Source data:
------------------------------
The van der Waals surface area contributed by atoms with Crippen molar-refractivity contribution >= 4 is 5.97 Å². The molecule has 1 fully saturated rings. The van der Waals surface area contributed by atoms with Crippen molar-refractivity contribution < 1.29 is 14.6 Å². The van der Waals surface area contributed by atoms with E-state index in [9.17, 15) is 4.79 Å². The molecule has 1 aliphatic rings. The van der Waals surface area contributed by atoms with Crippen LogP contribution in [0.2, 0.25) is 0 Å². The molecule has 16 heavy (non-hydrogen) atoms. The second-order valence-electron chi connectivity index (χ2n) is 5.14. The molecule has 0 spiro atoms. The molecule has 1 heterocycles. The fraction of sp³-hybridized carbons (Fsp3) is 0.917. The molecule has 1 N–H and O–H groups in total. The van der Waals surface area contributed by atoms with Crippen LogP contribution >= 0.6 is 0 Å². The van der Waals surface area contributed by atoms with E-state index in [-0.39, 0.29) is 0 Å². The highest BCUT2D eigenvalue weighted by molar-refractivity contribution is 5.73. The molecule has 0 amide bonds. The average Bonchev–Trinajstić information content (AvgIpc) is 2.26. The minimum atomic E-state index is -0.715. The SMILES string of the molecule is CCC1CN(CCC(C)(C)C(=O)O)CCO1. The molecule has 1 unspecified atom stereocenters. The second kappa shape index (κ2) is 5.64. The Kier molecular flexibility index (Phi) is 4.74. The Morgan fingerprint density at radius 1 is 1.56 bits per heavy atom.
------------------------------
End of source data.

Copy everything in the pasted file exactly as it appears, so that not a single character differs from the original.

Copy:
The van der Waals surface area contributed by atoms with Crippen molar-refractivity contribution >= 4 is 5.97 Å². The molecule has 1 fully saturated rings. The van der Waals surface area contributed by atoms with Crippen molar-refractivity contribution < 1.29 is 14.6 Å². The van der Waals surface area contributed by atoms with E-state index in [9.17, 15) is 4.79 Å². The molecule has 1 aliphatic rings. The van der Waals surface area contributed by atoms with Crippen LogP contribution in [0.2, 0.25) is 0 Å². The molecule has 16 heavy (non-hydrogen) atoms. The second-order valence-electron chi connectivity index (χ2n) is 5.14. The molecule has 0 spiro atoms. The molecule has 1 heterocycles. The fraction of sp³-hybridized carbons (Fsp3) is 0.917. The molecule has 1 N–H and O–H groups in total. The van der Waals surface area contributed by atoms with Crippen LogP contribution >= 0.6 is 0 Å². The van der Waals surface area contributed by atoms with E-state index in [-0.39, 0.29) is 0 Å². The highest BCUT2D eigenvalue weighted by molar-refractivity contribution is 5.73. The molecule has 0 amide bonds. The average Bonchev–Trinajstić information content (AvgIpc) is 2.26. The minimum atomic E-state index is -0.715. The SMILES string of the molecule is CCC1CN(CCC(C)(C)C(=O)O)CCO1. The molecule has 1 unspecified atom stereocenters. The second kappa shape index (κ2) is 5.64. The Kier molecular flexibility index (Phi) is 4.74. The Morgan fingerprint density at radius 1 is 1.56 bits per heavy atom.